professornana (professornana) wrote,

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Bricks in the Wall of the UNprogram

Here is another of the key components of the UNprogram. It is a building block that is ephemeral, hard to pin down and, therefore, often overlooked. I am talking about TIME. It does not cost a thing in terms of materials/spending. It is flexible and can be used in many ways, too. Without it, all the books and pens and other tools are useless.

Some observations about TIME:

1. Kids need time at school to read.
2. Kids need time at school to write.
3. Kids need time at home to read.
4. Kids need time at home to write.
5. Kids need time to think, process, reflect, stare into space.

I suspect that those who read this blog already could write more extensively and eloquently about #1 and 2. I want to begin with #5 and perhaps work my way backwards to #3 and 4.

As I am drafting and revising this blog, I am using TIME. I sit and think, I occasionally make a note. I spend some time staring off into the distance (since I began working at this desk with a mirror on its back wall, this staring is sometimes discomfitting). I write some stuff, delete some stuff, revise some stuff, and continue to write and think and reflect throughout the process. Does it always appear that I am "writing" and not just "woolgathering"? Well, not to Scout who thinks that unless I am typing at a ferocious pace, I should break and spend time fawning over him (and this is not a bad way to take TIME for reflection, too, I guess). But to anyone who writes, it is apparent this is part of my own process. It cannot be rushed even though deadlines do help keep me more focused.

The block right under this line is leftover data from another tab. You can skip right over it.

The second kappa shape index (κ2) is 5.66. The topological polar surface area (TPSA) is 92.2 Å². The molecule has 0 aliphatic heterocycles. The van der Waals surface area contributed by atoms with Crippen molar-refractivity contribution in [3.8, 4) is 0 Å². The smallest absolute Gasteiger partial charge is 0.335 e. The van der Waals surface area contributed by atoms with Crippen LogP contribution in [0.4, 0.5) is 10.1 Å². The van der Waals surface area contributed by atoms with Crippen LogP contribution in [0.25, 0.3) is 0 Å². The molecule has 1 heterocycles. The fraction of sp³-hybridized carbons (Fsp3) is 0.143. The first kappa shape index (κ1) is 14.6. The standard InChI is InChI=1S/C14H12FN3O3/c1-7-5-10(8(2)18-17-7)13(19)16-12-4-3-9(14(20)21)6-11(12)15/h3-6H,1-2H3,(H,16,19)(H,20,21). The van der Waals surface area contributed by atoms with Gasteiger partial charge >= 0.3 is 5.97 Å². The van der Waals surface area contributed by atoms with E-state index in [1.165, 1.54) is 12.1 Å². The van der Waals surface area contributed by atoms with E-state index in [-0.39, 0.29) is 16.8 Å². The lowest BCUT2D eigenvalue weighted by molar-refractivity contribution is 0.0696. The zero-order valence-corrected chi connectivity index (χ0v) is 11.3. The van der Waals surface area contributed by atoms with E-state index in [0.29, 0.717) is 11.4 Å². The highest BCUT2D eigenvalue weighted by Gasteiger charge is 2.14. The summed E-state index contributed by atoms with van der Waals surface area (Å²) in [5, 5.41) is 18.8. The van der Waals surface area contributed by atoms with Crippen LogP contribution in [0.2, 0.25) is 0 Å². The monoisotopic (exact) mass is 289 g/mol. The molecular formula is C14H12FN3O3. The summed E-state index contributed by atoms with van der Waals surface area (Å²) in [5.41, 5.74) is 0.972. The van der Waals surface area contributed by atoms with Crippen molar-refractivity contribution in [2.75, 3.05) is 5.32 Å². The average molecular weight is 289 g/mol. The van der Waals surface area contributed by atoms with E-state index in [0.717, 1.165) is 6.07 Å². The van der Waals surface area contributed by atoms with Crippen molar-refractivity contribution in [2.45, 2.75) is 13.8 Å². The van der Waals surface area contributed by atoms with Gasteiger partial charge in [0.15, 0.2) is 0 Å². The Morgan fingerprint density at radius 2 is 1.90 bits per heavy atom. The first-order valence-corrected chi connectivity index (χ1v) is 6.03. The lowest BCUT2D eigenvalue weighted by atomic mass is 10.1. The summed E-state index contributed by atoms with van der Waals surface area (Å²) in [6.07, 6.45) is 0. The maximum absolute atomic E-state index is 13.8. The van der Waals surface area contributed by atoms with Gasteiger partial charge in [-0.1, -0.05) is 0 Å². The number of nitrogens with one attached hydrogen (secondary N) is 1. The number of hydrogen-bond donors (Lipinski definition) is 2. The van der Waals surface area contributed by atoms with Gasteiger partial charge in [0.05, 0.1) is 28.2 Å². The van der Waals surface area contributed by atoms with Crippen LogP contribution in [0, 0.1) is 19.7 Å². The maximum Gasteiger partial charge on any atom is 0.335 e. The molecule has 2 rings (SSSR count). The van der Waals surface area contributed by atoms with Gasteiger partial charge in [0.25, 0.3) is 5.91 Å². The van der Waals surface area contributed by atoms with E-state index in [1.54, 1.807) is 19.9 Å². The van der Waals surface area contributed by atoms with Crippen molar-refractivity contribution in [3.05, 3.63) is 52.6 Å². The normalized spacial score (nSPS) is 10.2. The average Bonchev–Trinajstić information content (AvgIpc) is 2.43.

I also need this same TIME to process and reflect while I am reading. Sometimes I just have to pause and re-read, consider something, question, or search for a connection I am making to the reading. What does this look like? Well, to the untrained eye, it looks as though I am "not on task." Back in the days of formal observations, an administrator once told me he would come back when I was actually "teaching" since he had come to the classroom when my kids were involved in reading workshop, specifically silent reading time. I made him stay, told him to talk to any of the kids in the room about what they were doing. God bless the kids who told this administrator what they were learning by reading silently. And bless the administrator who saw value in my Free Reading Fridays and silent reading time daily.